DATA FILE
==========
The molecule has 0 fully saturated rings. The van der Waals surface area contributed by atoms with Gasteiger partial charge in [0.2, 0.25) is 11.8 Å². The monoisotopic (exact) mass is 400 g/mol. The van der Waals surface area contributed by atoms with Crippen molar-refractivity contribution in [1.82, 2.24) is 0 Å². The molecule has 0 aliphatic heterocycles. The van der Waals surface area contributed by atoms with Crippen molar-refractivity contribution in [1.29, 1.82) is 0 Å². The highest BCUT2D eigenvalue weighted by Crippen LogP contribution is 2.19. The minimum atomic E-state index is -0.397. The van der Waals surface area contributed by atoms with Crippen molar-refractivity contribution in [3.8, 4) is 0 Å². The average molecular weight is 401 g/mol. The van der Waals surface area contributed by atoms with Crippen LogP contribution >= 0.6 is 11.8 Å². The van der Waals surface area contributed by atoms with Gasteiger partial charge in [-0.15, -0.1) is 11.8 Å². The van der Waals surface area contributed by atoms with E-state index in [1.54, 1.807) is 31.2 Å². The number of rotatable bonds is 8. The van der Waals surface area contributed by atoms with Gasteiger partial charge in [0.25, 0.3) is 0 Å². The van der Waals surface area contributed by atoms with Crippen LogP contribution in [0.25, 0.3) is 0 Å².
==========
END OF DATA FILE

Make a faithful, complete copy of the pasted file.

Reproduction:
The molecule has 0 fully saturated rings. The van der Waals surface area contributed by atoms with Gasteiger partial charge in [0.2, 0.25) is 11.8 Å². The monoisotopic (exact) mass is 400 g/mol. The van der Waals surface area contributed by atoms with Crippen molar-refractivity contribution in [1.82, 2.24) is 0 Å². The molecule has 0 aliphatic heterocycles. The van der Waals surface area contributed by atoms with Crippen molar-refractivity contribution in [1.29, 1.82) is 0 Å². The highest BCUT2D eigenvalue weighted by Crippen LogP contribution is 2.19. The minimum atomic E-state index is -0.397. The van der Waals surface area contributed by atoms with Crippen molar-refractivity contribution in [3.8, 4) is 0 Å². The average molecular weight is 401 g/mol. The van der Waals surface area contributed by atoms with Crippen LogP contribution >= 0.6 is 11.8 Å². The van der Waals surface area contributed by atoms with Gasteiger partial charge in [-0.15, -0.1) is 11.8 Å². The van der Waals surface area contributed by atoms with E-state index in [1.54, 1.807) is 31.2 Å². The number of rotatable bonds is 8. The van der Waals surface area contributed by atoms with Gasteiger partial charge in [0.25, 0.3) is 0 Å². The van der Waals surface area contributed by atoms with Crippen LogP contribution in [0.25, 0.3) is 0 Å².